Old ways work best in science
Case H Vanderwolf, emeritus professor of psychology and neuroscience at the University of Western Ontario and principal author of the research, said:
"Students who are given a heavily student-centred curriculum are not apt to discover or understand many scientific principles."
The study examined curricula and pupil achievement in each of Canada's provinces.
Pupils in Alberta, the province with the most content-based curriculum, scored the highest in the 1999 Third International Maths and Science Study and the recently released 2004 Canadian School Achievement Indicators Program. Seventy-two per cent of Alberta's 16-year-olds achieved level 3 (out of 5) on the SAIP, compared with a 64 per cent average nationally.
By contrast, 58-60 per cent achieved the same level in the four provinces of New Brunswick, Newfoundland, Nova Scotia, and Prince Edward Island - which share a science curriculum heavily focused on experiential learning and light on teacher explanation.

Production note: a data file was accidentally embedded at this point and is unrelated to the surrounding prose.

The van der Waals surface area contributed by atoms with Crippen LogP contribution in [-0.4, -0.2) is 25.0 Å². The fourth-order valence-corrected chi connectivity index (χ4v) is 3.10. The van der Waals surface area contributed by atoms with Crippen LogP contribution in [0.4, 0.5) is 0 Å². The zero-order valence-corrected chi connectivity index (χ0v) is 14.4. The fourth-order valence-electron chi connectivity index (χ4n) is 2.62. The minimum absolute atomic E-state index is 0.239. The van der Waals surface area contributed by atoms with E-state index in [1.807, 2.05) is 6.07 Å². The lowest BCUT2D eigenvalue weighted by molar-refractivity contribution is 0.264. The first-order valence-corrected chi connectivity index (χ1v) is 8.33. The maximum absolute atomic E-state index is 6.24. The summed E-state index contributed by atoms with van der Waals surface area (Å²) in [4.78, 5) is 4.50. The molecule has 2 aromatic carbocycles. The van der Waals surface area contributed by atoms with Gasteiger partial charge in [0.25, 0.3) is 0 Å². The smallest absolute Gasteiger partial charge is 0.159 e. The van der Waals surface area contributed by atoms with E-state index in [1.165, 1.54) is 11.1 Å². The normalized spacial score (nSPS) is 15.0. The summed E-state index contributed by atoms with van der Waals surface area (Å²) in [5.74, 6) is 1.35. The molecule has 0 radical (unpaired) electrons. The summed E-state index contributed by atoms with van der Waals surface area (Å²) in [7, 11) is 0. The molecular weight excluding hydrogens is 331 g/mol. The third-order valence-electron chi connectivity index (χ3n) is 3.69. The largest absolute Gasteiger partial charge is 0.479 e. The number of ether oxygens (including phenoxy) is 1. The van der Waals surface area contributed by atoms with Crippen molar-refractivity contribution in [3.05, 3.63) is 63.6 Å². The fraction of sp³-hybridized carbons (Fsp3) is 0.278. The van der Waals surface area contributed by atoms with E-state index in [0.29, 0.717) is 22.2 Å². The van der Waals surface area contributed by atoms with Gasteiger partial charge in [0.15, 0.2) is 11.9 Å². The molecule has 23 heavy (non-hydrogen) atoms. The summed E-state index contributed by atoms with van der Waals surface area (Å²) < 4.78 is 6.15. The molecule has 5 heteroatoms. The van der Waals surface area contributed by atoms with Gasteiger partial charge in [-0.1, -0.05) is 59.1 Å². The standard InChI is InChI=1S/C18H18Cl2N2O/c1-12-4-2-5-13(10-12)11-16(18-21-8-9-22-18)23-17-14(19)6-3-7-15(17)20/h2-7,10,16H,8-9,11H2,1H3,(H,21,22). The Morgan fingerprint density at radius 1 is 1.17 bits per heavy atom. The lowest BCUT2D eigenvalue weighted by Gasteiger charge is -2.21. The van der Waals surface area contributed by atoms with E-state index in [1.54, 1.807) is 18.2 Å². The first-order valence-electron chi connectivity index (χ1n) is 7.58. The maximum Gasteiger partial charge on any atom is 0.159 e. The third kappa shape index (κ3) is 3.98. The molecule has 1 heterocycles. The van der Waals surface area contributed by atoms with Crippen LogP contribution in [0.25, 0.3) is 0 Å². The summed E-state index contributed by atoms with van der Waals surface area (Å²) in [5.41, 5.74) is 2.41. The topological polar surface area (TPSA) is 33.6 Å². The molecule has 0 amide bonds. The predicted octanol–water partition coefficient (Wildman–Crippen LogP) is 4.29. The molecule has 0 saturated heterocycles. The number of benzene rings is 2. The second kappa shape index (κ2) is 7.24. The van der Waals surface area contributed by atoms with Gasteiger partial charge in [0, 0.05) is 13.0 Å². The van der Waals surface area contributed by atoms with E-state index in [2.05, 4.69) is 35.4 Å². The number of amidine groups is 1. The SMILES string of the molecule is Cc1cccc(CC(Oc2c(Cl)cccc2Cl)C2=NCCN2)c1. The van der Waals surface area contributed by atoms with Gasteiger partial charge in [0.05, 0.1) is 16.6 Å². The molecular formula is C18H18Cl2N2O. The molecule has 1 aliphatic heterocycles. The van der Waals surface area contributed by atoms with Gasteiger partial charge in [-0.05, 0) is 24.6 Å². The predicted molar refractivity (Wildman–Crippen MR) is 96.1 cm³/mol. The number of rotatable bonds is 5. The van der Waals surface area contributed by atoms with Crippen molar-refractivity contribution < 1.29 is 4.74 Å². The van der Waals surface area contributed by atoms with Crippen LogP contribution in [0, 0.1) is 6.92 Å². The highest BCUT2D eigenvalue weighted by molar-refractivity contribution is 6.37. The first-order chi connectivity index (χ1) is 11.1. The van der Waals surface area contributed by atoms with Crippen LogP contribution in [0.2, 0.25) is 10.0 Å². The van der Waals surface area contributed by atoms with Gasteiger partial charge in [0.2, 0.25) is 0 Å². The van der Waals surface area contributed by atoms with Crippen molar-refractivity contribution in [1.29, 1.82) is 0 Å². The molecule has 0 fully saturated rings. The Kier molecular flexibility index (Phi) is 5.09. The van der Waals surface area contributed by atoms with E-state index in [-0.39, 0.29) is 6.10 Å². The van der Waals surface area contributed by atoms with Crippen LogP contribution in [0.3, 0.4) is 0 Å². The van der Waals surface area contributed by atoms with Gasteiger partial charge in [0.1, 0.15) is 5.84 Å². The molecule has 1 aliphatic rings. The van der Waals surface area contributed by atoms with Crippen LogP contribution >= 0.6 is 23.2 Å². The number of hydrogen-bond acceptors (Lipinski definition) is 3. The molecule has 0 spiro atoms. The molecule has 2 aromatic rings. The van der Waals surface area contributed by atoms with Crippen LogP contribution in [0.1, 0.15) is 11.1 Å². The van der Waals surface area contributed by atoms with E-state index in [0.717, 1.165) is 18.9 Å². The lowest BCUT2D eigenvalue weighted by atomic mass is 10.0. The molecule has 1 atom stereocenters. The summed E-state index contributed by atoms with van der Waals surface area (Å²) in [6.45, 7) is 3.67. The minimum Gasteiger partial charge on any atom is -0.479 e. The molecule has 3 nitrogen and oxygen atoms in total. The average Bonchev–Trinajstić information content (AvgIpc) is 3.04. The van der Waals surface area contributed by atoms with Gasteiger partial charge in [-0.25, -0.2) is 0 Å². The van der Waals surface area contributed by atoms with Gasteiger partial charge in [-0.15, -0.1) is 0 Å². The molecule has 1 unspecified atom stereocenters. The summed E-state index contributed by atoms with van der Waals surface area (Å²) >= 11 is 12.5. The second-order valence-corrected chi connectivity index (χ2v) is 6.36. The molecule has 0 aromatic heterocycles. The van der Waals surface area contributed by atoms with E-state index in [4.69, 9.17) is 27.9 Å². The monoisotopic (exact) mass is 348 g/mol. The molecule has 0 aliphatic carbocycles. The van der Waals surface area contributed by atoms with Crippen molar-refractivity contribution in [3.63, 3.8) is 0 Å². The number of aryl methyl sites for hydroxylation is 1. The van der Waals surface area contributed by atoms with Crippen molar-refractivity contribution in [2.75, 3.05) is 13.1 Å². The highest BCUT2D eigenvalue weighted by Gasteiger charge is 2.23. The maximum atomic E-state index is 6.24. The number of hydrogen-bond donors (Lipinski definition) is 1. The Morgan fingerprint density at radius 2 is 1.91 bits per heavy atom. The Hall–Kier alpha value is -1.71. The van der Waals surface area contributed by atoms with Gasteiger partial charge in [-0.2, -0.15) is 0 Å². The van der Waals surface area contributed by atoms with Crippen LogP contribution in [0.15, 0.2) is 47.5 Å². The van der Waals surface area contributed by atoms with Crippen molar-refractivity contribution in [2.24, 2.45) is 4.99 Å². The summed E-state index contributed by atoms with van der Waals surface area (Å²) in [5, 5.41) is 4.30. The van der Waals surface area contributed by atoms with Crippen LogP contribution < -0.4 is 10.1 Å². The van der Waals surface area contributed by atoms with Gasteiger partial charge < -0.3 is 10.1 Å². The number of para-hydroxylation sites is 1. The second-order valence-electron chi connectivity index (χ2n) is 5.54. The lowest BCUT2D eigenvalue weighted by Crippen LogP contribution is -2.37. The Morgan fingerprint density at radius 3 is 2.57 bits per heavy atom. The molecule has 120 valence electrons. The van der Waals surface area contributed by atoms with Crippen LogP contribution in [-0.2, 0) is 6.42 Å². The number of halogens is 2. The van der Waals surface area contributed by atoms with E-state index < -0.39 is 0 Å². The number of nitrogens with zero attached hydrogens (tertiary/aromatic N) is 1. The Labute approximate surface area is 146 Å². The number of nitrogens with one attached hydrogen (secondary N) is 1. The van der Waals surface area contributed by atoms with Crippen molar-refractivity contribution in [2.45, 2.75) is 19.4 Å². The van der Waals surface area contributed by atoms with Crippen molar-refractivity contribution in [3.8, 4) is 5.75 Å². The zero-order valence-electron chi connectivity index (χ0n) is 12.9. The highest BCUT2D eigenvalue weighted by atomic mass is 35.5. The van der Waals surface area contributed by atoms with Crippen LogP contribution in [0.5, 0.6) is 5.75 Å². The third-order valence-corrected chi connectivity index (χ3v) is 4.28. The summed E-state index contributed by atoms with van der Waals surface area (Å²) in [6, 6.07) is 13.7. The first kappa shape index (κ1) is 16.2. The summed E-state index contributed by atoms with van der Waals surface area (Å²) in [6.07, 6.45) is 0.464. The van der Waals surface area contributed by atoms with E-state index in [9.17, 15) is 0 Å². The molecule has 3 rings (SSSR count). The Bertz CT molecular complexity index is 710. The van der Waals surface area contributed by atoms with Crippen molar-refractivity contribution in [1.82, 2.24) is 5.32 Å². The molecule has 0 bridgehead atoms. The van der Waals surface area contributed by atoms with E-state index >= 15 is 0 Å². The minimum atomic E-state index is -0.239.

Newfoundland's curriculum, for example, asks teachers to "not spend a great deal of time telling children about science; instead children should be provided with opportunities to find out on their own". And instead of instructing 15-year-olds about static electricity, New Brunswick expects teachers to supply them with balloons and pieces of fur, which "should eventually lead (students) to the scientific understanding and explanation of static charges".
According to Professor Vanderwolf, good science education requires a balance of teacher-led activities with student laboratories. "It is quite mad to imagine that a group of students, working alone, could discover in a few hours, principles which early scientists puzzled over for years or even centuries," he said.